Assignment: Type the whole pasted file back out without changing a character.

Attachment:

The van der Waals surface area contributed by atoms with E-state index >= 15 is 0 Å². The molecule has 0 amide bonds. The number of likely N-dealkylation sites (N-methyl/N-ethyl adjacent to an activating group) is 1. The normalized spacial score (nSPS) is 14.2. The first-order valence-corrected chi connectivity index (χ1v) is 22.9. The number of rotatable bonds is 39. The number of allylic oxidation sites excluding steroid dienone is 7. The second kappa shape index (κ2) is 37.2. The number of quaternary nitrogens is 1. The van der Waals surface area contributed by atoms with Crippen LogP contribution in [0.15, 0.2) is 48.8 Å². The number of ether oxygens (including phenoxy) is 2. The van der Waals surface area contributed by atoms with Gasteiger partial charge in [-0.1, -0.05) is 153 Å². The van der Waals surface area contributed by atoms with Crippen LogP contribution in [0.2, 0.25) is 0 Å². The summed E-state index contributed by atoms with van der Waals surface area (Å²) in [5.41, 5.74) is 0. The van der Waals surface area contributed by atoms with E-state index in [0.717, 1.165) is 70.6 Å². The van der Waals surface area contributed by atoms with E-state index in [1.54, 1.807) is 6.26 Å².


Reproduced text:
The van der Waals surface area contributed by atoms with E-state index >= 15 is 0 Å². The molecule has 0 amide bonds. The number of likely N-dealkylation sites (N-methyl/N-ethyl adjacent to an activating group) is 1. The normalized spacial score (nSPS) is 14.2. The first-order valence-corrected chi connectivity index (χ1v) is 22.9. The number of rotatable bonds is 39. The number of allylic oxidation sites excluding steroid dienone is 7. The second kappa shape index (κ2) is 37.2. The number of quaternary nitrogens is 1. The van der Waals surface area contributed by atoms with Crippen LogP contribution in [0.15, 0.2) is 48.8 Å². The number of ether oxygens (including phenoxy) is 2. The van der Waals surface area contributed by atoms with Gasteiger partial charge in [-0.1, -0.05) is 153 Å². The van der Waals surface area contributed by atoms with Crippen LogP contribution in [0.2, 0.25) is 0 Å². The summed E-state index contributed by atoms with van der Waals surface area (Å²) in [5.41, 5.74) is 0. The van der Waals surface area contributed by atoms with E-state index in [0.717, 1.165) is 70.6 Å². The van der Waals surface area contributed by atoms with E-state index in [1.54, 1.807) is 6.26 Å².